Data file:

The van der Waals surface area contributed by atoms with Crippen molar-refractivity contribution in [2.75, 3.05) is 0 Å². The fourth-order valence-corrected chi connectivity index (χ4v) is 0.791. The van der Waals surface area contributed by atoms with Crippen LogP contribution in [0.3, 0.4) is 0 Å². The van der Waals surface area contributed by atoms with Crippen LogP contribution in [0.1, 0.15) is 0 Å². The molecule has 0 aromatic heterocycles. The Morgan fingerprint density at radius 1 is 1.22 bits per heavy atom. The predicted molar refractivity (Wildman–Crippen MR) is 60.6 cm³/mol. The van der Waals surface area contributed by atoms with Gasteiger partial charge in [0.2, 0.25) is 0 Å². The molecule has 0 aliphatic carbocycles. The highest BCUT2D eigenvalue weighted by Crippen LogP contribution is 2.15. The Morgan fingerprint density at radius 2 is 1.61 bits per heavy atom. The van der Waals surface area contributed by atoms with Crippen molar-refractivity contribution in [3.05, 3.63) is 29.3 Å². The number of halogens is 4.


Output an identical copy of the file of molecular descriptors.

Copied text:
The van der Waals surface area contributed by atoms with Crippen molar-refractivity contribution in [2.75, 3.05) is 0 Å². The fourth-order valence-corrected chi connectivity index (χ4v) is 0.791. The van der Waals surface area contributed by atoms with Crippen LogP contribution in [0.3, 0.4) is 0 Å². The van der Waals surface area contributed by atoms with Crippen LogP contribution in [0.1, 0.15) is 0 Å². The molecule has 0 aromatic heterocycles. The Morgan fingerprint density at radius 1 is 1.22 bits per heavy atom. The predicted molar refractivity (Wildman–Crippen MR) is 60.6 cm³/mol. The van der Waals surface area contributed by atoms with Gasteiger partial charge in [0.2, 0.25) is 0 Å². The molecule has 0 aliphatic carbocycles. The highest BCUT2D eigenvalue weighted by Crippen LogP contribution is 2.15. The Morgan fingerprint density at radius 2 is 1.61 bits per heavy atom. The van der Waals surface area contributed by atoms with Crippen molar-refractivity contribution in [3.05, 3.63) is 29.3 Å². The number of halogens is 4.